Latest News

Nine-Month Sales Boost Offsets SatixFy’s Higher Operating Costs in Latest Financial Results

By Jeffrey Hill | November 30, 2023

      A SatixFy chip. Photo: SatixFy

      Israeli satellite communication chipsets and systems developer SatixFy boasted an increase in product sales and revenue in its consolidated financial results for the nine-month period ending in September.

      The results, released early on Thursday, showed SatixFy’s total revenue increasing 31% to $8.9 million. The company reached $6.8 million in revenue during the first nine months of 2022. SatixFy also saw a 21% increase in gross profit from $3.7 million in 2022 to $4.5 million in 2023.

      SatixFy’s operating losses jumped from $16.8 million in the first nine months of 2022 to $28.1 million this year. The company said it spent more money on research and development related to the final design stage of the Company’s advanced space-grade chips, encompassing tape-out costs and post-manufacture testing expenses.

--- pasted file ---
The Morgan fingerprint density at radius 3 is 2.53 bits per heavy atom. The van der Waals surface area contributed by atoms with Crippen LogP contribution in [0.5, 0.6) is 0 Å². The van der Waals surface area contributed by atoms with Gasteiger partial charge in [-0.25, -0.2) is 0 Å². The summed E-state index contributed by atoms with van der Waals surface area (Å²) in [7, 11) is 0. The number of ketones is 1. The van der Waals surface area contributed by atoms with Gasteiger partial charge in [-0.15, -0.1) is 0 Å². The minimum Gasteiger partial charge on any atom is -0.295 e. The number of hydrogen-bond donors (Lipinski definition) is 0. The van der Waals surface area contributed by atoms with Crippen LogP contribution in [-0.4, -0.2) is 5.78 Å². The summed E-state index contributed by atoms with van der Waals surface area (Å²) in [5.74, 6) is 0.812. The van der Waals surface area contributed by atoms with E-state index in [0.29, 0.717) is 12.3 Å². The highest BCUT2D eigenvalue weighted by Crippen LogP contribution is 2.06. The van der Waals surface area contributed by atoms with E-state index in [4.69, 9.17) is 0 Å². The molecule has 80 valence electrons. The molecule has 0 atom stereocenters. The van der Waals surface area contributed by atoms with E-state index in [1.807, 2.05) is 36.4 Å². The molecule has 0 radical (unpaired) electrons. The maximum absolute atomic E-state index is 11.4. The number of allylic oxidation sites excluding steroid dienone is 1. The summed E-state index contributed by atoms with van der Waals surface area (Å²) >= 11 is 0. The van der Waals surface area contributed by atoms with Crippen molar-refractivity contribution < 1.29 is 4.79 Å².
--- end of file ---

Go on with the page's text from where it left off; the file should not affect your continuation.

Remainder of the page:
SatixFy spent $31.8 million on finance expenses compared to $9.8 million in the same period in 2022. The increase was related to costs associated with the $60 million agreement SatixFy signed to sell its digital payload division to Canadian satellite manufacturer MDA. Under the terms of the agreement, MDA paid $40 million for the subsidiary, and an additional $20 million in advanced payments under new commercial agreements for future orders of space grade chips. Satixfy and MDA closed the deal in October. 

      SatixFy Acting CEO Nir Barkan said the company was happy with its financial results so far in 2023. “With upcoming chip releases, we are in active discussions with key potential customers, which we aim to bring to a successful conclusion in the coming quarters,” Barkan said in a statement accompanying the results. “We believe we are at a pivotal moment in our industry, given the rapidly growing Low Earth Orbit (LEO) satellite market. We remain committed to continuing our significant investments in R&D in order to maintain our leading edge and advance our satellite communication systems and chipsets.”